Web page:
That’s not good news. The rock-bottom rates, which fall below zero when inflation is taken into account, show “that investors think we are going nowhere for a long time,” Englander wrote in a report yesterday.

Simon Kennedy, Free Money in Bond Markets Shows Global Economy Still Struggling, Bloomberg, January 6, 2015.

COMMENTS

One can explain the divergence among nations in terms of autonomous national economies in which global economic growth is nothing more than the sum of the growth of national economies. The economic growth divergence among nations is a function of differing national policy approaches, some correct, most incorrect (since most economies are either stagnating or growing well below rates economists deem achievable). If only all nations of the world adopted correct policies, all would be growing in harmony and at a rapid clip.

The alternative is to see what is called the U.S. economy as only a component of the world economy as a whole. The world economy is the only actual economic system and there is only one economic growth rate – the growth rate of the world economy as a whole. National policies have some effect on the global rate of economic growth, but much less effect than is commonly thought. Global parameters (such as resource and ecological limits, transportation bottlenecks, commodity price volatility, climate volatility, and institutional limits to global demand growth) have much more impact.

The economic growth divergence among nations is much less a matter of good and bad national policies than a matter of the impact of the interactions among various and changing national policies on the distribution of global economic growth among the world’s geopolitical population groups.

The interpretative difference is enormously important. The first interpretation suggests that the U.S. rate of growth did not increase in 2014 at the expense of economic growth in Europe, China, Brazil and other nations. It further suggests that the higher U.S. rate of economic growth is sustainable almost regardless of the courses of action taken by other nations (just as long as the U.S correctly modifies its policies in response to those other national courses of action).

The second suggests that a convergence can only take place through an alignment of national policies that produces a different distributional outcome for growth in the world economy. In such a scenario, the growth rates of the U.S. (and China) would have to fall so that the growth rates of the stagnating nations could rise. Given the lack of powerful global political institutions and the very low level of geopolitical cooperation (compared to the high level of economic integration in the world economy), a struggle among nations that is heated and dangerous is the likely scenario for a long time to come.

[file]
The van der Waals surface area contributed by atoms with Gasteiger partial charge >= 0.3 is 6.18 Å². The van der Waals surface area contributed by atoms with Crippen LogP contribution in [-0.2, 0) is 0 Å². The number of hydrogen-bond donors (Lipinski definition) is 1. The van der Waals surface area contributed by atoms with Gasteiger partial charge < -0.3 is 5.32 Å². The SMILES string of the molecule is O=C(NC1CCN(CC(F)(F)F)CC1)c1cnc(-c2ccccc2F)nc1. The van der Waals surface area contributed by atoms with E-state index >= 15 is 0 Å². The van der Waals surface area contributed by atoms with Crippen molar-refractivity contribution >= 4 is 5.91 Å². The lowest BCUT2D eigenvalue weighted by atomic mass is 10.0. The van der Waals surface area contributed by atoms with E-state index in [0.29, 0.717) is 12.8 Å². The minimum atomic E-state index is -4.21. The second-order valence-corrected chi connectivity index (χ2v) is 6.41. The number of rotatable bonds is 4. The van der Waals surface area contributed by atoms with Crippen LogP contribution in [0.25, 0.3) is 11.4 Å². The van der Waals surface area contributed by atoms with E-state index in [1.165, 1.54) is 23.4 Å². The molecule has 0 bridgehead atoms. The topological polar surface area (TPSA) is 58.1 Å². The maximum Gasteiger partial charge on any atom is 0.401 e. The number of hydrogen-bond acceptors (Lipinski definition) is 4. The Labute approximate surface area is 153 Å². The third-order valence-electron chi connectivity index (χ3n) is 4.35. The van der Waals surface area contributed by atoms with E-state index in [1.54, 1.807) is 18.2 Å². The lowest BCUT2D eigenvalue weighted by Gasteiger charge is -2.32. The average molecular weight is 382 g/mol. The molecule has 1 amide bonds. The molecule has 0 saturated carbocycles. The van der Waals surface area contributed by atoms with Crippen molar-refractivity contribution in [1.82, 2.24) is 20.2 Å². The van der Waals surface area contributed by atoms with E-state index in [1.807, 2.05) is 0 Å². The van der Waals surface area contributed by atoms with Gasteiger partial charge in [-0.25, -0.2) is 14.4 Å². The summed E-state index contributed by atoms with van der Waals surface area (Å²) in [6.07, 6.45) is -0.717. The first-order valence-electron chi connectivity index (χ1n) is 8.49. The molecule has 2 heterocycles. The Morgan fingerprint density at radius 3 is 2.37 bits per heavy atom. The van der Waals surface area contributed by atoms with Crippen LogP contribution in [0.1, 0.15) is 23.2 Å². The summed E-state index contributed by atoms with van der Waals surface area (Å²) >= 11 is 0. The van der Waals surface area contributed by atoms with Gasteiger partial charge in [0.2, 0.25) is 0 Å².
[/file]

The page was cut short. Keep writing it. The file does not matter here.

The implications for U.S. employment are obvious. Job growth in recent months should be seen as precarious. Our policy commitments to market freedom and investor dominance in economic matters puts job creation at the mercy of global economic growth volatility and divergence. At the moment U.S. workers are somewhat on the beneficial side of volatility and divergence. That will almost surely change.

A Gathering Consensus About the Limits to National Economic Policy?

SOURCE ITEMS

Despite the subsequent decision of the Group of 20 in 2009 on the need for rules to supervise what is now a globally integrated financial system, world leaders have spent the last five years in retreat, resorting to unilateral actions that have made a mockery of global coordination. Already, we have forgotten the basic lesson of the crash: Global problems need global solutions. And because we failed to learn from the last crisis, the world’s bankers are carrying us toward the next one.

Gordon Brown, Stumbling Toward the Next Crash, New York Times, Published: December 18, 2013.  (Gordon Brown, a Labour member of the British Parliament, is a former chancellor of the Exchequer and prime minister.)